A new inlet that Superstorm Sandy cut through Fire Island remains years later. (FINS photo)

“A good thing to remember as we enter a new decade is that we’ve waited far too long to take action on climate change,” said Gordian Raacke, executive director of Renewable Energy Long Island. “Now we have just a small window left to act.”

Raacke was speaking as much of Australia was burning largely due to climate change, while its national government leadership remains in denial about the issue. The major reason for climate change is the burning of fossil fuels, and Australia continues to be dependent on coal-fired power plants. 

“Australia’s leaders … defend the fossil fuel industry, a big donor to both major parties — as if they were willing the country to its doom,” wrote Australian author Richard Flanagan in a recent piece in The New York Times headlined “Australia Is Committing Climate Suicide.”

The nation’s prime minister (like America’s president) insists climate change is a hoax. It’s no hoax. Among its other impacts, climate change “takes moisture out of the ground and vegetation, so it’s much drier” — thus the fires all over Australia, explains Raacke.

For Long Island, the main impacts are sea-level rise and more intense hurricanes, their power heightened by the increasingly warmer ocean waters on which hurricanes feed, says Raacke. 

As for sea-level rise, Kevin McAllister, founding president of Sag Harbor-based Defend H20, has noted that over the past 40 years, waters surrounding LI rose by 4 inches, and now, the New York State Department of Environmental Conservation predicts because of climate change, in the next 40 years “we can expect they’ll rise by 11 to 30 inches.”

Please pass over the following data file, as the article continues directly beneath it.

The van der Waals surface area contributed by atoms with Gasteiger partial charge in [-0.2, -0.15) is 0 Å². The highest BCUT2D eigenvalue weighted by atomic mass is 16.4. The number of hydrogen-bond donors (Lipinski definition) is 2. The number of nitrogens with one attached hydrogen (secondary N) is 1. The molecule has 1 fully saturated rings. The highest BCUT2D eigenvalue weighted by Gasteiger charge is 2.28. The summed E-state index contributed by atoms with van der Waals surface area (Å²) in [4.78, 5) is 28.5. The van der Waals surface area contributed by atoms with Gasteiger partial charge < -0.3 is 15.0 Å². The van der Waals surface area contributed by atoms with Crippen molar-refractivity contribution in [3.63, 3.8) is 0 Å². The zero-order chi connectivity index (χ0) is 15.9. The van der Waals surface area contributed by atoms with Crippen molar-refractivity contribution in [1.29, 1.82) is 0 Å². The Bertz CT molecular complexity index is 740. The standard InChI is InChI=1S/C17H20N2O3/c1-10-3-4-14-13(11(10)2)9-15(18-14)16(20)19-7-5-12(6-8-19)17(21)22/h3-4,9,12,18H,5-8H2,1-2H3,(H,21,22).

People on the Island, like those in Australia, need to call for strong action to be taken to deal with the causes of climate change, notably demanding alternatives to fossil fuels. For Long Island, the program spearheaded by New York State Gov. Andrew Cuomo to harvest wind off our shores is a great advance. It’s among the abundant green energy alternatives to fossil fuels. 

The state Climate Leadership and Community Protection Act, passed last year, aims for a 100 percent reduction in greenhouse gas emissions by 2050 with the stated goal of “exercising a global leadership role on greenhouse gas mitigation and climate change adaptation.’” The word “leadership” in its title is telling. 

“As Washington turns a blind eye and rolls back decades of environmental protections, New York turns to a future of net zero emissions,” Cuomo said. 

Karl Grossman is an investigative reporter and professor of journalism.

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